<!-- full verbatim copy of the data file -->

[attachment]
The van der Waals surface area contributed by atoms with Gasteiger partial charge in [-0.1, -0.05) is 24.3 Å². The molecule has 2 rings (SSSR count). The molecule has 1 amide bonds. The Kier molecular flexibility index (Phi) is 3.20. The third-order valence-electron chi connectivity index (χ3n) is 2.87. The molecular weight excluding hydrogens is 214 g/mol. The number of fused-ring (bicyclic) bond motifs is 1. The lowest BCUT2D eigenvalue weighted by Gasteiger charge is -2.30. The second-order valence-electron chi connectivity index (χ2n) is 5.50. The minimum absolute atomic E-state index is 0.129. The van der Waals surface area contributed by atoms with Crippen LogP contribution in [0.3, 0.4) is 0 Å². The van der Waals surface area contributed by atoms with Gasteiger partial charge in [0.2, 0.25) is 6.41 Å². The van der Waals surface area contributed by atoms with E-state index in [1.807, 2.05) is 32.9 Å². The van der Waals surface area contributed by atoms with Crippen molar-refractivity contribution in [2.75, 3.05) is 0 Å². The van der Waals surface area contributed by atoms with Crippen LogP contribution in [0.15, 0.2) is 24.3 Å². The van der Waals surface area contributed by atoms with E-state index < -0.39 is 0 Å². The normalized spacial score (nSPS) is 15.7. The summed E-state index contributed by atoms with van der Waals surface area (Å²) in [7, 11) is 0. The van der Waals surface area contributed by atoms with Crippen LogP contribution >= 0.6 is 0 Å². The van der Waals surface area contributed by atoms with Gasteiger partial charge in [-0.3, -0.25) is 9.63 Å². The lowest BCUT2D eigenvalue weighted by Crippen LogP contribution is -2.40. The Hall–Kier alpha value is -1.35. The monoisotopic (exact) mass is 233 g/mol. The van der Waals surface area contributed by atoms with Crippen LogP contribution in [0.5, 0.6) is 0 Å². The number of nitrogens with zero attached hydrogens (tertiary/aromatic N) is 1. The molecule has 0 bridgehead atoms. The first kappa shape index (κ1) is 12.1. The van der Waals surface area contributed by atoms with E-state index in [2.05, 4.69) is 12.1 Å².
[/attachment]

The van der Waals surface area contributed by atoms with Gasteiger partial charge in [-0.1, -0.05) is 24.3 Å². The molecule has 2 rings (SSSR count). The molecule has 1 amide bonds. The Kier molecular flexibility index (Phi) is 3.20. The third-order valence-electron chi connectivity index (χ3n) is 2.87. The molecular weight excluding hydrogens is 214 g/mol. The number of fused-ring (bicyclic) bond motifs is 1. The lowest BCUT2D eigenvalue weighted by Gasteiger charge is -2.30. The second-order valence-electron chi connectivity index (χ2n) is 5.50. The minimum absolute atomic E-state index is 0.129. The van der Waals surface area contributed by atoms with Crippen LogP contribution in [0.3, 0.4) is 0 Å². The van der Waals surface area contributed by atoms with Gasteiger partial charge in [0.2, 0.25) is 6.41 Å². The van der Waals surface area contributed by atoms with E-state index in [1.807, 2.05) is 32.9 Å². The van der Waals surface area contributed by atoms with Crippen molar-refractivity contribution in [2.75, 3.05) is 0 Å². The van der Waals surface area contributed by atoms with Crippen LogP contribution in [0.15, 0.2) is 24.3 Å². The van der Waals surface area contributed by atoms with E-state index < -0.39 is 0 Å². The normalized spacial score (nSPS) is 15.7. The summed E-state index contributed by atoms with van der Waals surface area (Å²) in [7, 11) is 0. The van der Waals surface area contributed by atoms with Crippen LogP contribution >= 0.6 is 0 Å². The van der Waals surface area contributed by atoms with Gasteiger partial charge in [-0.3, -0.25) is 9.63 Å². The lowest BCUT2D eigenvalue weighted by Crippen LogP contribution is -2.40. The Hall–Kier alpha value is -1.35. The monoisotopic (exact) mass is 233 g/mol. The van der Waals surface area contributed by atoms with Crippen LogP contribution in [0.5, 0.6) is 0 Å². The number of nitrogens with zero attached hydrogens (tertiary/aromatic N) is 1. The molecule has 0 bridgehead atoms. The first kappa shape index (κ1) is 12.1. The van der Waals surface area contributed by atoms with E-state index in [2.05, 4.69) is 12.1 Å².